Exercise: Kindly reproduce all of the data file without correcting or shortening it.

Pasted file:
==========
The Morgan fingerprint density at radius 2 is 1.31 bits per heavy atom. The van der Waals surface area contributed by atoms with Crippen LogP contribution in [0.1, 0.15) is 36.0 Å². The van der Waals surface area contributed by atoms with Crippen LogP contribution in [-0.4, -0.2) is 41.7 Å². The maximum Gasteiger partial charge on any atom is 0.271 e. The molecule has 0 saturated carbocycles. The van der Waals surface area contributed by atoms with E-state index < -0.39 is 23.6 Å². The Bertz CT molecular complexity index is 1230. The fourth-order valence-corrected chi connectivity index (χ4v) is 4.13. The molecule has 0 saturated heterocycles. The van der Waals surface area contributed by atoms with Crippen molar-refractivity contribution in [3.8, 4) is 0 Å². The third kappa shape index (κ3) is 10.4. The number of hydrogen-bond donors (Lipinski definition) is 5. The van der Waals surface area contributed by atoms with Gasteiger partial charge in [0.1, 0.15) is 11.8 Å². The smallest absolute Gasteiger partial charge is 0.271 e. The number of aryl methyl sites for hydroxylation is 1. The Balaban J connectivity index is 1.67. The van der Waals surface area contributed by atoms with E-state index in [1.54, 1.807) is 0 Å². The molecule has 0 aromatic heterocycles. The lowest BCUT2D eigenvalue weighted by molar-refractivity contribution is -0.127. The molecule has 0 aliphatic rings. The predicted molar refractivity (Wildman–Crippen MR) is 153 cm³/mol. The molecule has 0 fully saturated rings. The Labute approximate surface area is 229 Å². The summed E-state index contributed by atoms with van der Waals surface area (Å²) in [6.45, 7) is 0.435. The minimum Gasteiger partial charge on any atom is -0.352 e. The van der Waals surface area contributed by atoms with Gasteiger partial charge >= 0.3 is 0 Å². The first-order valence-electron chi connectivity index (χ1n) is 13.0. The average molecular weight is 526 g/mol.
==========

The Morgan fingerprint density at radius 2 is 1.31 bits per heavy atom. The van der Waals surface area contributed by atoms with Crippen LogP contribution in [0.1, 0.15) is 36.0 Å². The van der Waals surface area contributed by atoms with Crippen LogP contribution in [-0.4, -0.2) is 41.7 Å². The maximum Gasteiger partial charge on any atom is 0.271 e. The molecule has 0 saturated carbocycles. The van der Waals surface area contributed by atoms with E-state index < -0.39 is 23.6 Å². The Bertz CT molecular complexity index is 1230. The fourth-order valence-corrected chi connectivity index (χ4v) is 4.13. The molecule has 0 saturated heterocycles. The van der Waals surface area contributed by atoms with Crippen molar-refractivity contribution in [3.8, 4) is 0 Å². The third kappa shape index (κ3) is 10.4. The number of hydrogen-bond donors (Lipinski definition) is 5. The van der Waals surface area contributed by atoms with Gasteiger partial charge in [0.1, 0.15) is 11.8 Å². The smallest absolute Gasteiger partial charge is 0.271 e. The number of aryl methyl sites for hydroxylation is 1. The Balaban J connectivity index is 1.67. The van der Waals surface area contributed by atoms with E-state index in [1.54, 1.807) is 0 Å². The molecule has 0 aromatic heterocycles. The lowest BCUT2D eigenvalue weighted by molar-refractivity contribution is -0.127. The molecule has 0 aliphatic rings. The predicted molar refractivity (Wildman–Crippen MR) is 153 cm³/mol. The molecule has 0 fully saturated rings. The Labute approximate surface area is 229 Å². The summed E-state index contributed by atoms with van der Waals surface area (Å²) in [6.45, 7) is 0.435. The minimum Gasteiger partial charge on any atom is -0.352 e. The van der Waals surface area contributed by atoms with Gasteiger partial charge >= 0.3 is 0 Å². The first-order valence-electron chi connectivity index (χ1n) is 13.0. The average molecular weight is 526 g/mol.